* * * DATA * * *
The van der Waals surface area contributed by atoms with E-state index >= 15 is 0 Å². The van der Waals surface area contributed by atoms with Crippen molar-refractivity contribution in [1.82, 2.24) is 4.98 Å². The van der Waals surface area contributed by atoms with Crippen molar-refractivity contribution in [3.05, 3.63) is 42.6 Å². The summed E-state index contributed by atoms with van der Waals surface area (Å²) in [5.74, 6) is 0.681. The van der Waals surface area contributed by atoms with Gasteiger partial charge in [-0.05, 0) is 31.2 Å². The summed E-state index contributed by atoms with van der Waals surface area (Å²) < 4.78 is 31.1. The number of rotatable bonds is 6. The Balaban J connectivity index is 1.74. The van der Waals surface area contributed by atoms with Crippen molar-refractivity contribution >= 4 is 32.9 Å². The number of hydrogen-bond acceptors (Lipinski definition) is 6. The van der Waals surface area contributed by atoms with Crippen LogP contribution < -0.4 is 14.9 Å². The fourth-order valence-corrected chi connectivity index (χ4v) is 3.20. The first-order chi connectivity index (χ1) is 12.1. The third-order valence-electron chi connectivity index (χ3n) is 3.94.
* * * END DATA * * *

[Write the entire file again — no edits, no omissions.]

The van der Waals surface area contributed by atoms with E-state index >= 15 is 0 Å². The van der Waals surface area contributed by atoms with Crippen molar-refractivity contribution in [1.82, 2.24) is 4.98 Å². The van der Waals surface area contributed by atoms with Crippen molar-refractivity contribution in [3.05, 3.63) is 42.6 Å². The summed E-state index contributed by atoms with van der Waals surface area (Å²) in [5.74, 6) is 0.681. The van der Waals surface area contributed by atoms with Gasteiger partial charge in [-0.05, 0) is 31.2 Å². The summed E-state index contributed by atoms with van der Waals surface area (Å²) < 4.78 is 31.1. The number of rotatable bonds is 6. The Balaban J connectivity index is 1.74. The van der Waals surface area contributed by atoms with Crippen molar-refractivity contribution >= 4 is 32.9 Å². The number of hydrogen-bond acceptors (Lipinski definition) is 6. The van der Waals surface area contributed by atoms with Crippen LogP contribution < -0.4 is 14.9 Å². The fourth-order valence-corrected chi connectivity index (χ4v) is 3.20. The first-order chi connectivity index (χ1) is 12.1. The third-order valence-electron chi connectivity index (χ3n) is 3.94.